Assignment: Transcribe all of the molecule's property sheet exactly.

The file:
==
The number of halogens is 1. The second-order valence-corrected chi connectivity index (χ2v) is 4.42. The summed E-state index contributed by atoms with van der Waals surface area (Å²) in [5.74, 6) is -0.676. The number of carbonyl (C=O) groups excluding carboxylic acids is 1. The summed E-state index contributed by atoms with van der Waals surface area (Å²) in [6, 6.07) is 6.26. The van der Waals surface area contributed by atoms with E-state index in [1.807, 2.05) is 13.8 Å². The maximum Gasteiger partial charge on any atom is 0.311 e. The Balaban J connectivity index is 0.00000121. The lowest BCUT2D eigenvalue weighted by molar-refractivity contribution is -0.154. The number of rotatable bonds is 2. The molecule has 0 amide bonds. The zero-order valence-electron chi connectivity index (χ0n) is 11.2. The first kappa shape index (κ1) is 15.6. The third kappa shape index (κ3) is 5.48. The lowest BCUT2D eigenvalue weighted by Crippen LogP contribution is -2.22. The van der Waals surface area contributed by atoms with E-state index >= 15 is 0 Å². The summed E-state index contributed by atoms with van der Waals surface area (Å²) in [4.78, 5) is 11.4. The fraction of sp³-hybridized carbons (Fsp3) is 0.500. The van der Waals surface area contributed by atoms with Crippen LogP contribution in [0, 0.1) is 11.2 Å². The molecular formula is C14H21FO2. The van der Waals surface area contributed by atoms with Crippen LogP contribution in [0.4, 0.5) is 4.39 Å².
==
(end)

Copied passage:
The number of halogens is 1. The second-order valence-corrected chi connectivity index (χ2v) is 4.42. The summed E-state index contributed by atoms with van der Waals surface area (Å²) in [5.74, 6) is -0.676. The number of carbonyl (C=O) groups excluding carboxylic acids is 1. The summed E-state index contributed by atoms with van der Waals surface area (Å²) in [6, 6.07) is 6.26. The van der Waals surface area contributed by atoms with E-state index in [1.807, 2.05) is 13.8 Å². The maximum Gasteiger partial charge on any atom is 0.311 e. The Balaban J connectivity index is 0.00000121. The lowest BCUT2D eigenvalue weighted by molar-refractivity contribution is -0.154. The number of rotatable bonds is 2. The molecule has 0 amide bonds. The zero-order valence-electron chi connectivity index (χ0n) is 11.2. The first kappa shape index (κ1) is 15.6. The third kappa shape index (κ3) is 5.48. The lowest BCUT2D eigenvalue weighted by Crippen LogP contribution is -2.22. The van der Waals surface area contributed by atoms with E-state index >= 15 is 0 Å². The summed E-state index contributed by atoms with van der Waals surface area (Å²) in [4.78, 5) is 11.4. The fraction of sp³-hybridized carbons (Fsp3) is 0.500. The van der Waals surface area contributed by atoms with Crippen LogP contribution in [0, 0.1) is 11.2 Å². The molecular formula is C14H21FO2. The van der Waals surface area contributed by atoms with Crippen LogP contribution in [0.4, 0.5) is 4.39 Å².